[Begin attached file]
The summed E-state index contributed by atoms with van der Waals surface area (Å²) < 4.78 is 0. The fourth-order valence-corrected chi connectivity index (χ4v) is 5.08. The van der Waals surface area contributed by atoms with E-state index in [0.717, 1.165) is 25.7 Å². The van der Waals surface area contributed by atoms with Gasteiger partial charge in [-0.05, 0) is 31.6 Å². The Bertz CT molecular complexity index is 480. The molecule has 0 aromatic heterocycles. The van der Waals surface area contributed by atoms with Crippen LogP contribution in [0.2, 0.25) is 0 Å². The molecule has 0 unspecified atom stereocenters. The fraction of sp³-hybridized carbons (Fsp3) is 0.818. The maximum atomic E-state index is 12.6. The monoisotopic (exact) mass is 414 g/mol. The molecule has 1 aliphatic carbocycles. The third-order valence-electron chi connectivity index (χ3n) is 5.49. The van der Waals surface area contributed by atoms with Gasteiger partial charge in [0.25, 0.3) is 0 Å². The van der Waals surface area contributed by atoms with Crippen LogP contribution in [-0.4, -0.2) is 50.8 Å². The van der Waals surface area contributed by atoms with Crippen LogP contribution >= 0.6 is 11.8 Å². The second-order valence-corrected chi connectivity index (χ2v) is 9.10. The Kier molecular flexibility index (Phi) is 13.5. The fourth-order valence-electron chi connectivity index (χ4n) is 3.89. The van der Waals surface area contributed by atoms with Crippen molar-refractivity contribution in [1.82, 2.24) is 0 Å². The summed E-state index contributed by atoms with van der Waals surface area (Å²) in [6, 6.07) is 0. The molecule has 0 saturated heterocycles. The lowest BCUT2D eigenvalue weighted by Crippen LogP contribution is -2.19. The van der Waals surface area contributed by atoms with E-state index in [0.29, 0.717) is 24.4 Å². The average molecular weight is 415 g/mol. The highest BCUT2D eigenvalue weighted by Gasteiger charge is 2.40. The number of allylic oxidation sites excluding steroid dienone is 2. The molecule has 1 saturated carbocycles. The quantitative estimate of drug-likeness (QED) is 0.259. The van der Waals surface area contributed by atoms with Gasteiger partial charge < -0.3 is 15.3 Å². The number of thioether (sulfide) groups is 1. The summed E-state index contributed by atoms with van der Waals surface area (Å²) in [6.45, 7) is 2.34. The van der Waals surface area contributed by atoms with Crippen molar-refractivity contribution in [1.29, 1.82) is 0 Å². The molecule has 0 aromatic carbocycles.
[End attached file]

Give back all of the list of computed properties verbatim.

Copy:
The summed E-state index contributed by atoms with van der Waals surface area (Å²) < 4.78 is 0. The fourth-order valence-corrected chi connectivity index (χ4v) is 5.08. The van der Waals surface area contributed by atoms with E-state index in [0.717, 1.165) is 25.7 Å². The van der Waals surface area contributed by atoms with Gasteiger partial charge in [-0.05, 0) is 31.6 Å². The Bertz CT molecular complexity index is 480. The molecule has 0 aromatic heterocycles. The van der Waals surface area contributed by atoms with Crippen LogP contribution in [0.2, 0.25) is 0 Å². The molecule has 0 unspecified atom stereocenters. The fraction of sp³-hybridized carbons (Fsp3) is 0.818. The maximum atomic E-state index is 12.6. The monoisotopic (exact) mass is 414 g/mol. The molecule has 1 aliphatic carbocycles. The third-order valence-electron chi connectivity index (χ3n) is 5.49. The van der Waals surface area contributed by atoms with Gasteiger partial charge in [0.25, 0.3) is 0 Å². The van der Waals surface area contributed by atoms with Crippen LogP contribution in [-0.4, -0.2) is 50.8 Å². The van der Waals surface area contributed by atoms with Crippen LogP contribution >= 0.6 is 11.8 Å². The second-order valence-corrected chi connectivity index (χ2v) is 9.10. The Kier molecular flexibility index (Phi) is 13.5. The fourth-order valence-electron chi connectivity index (χ4n) is 3.89. The van der Waals surface area contributed by atoms with Crippen molar-refractivity contribution in [1.82, 2.24) is 0 Å². The summed E-state index contributed by atoms with van der Waals surface area (Å²) in [6, 6.07) is 0. The molecule has 0 saturated heterocycles. The lowest BCUT2D eigenvalue weighted by Crippen LogP contribution is -2.19. The van der Waals surface area contributed by atoms with E-state index in [0.29, 0.717) is 24.4 Å². The average molecular weight is 415 g/mol. The highest BCUT2D eigenvalue weighted by Gasteiger charge is 2.40. The number of allylic oxidation sites excluding steroid dienone is 2. The molecule has 1 saturated carbocycles. The quantitative estimate of drug-likeness (QED) is 0.259. The van der Waals surface area contributed by atoms with Gasteiger partial charge < -0.3 is 15.3 Å². The number of thioether (sulfide) groups is 1. The summed E-state index contributed by atoms with van der Waals surface area (Å²) in [6.45, 7) is 2.34. The van der Waals surface area contributed by atoms with Crippen molar-refractivity contribution in [1.29, 1.82) is 0 Å². The molecule has 0 aromatic carbocycles.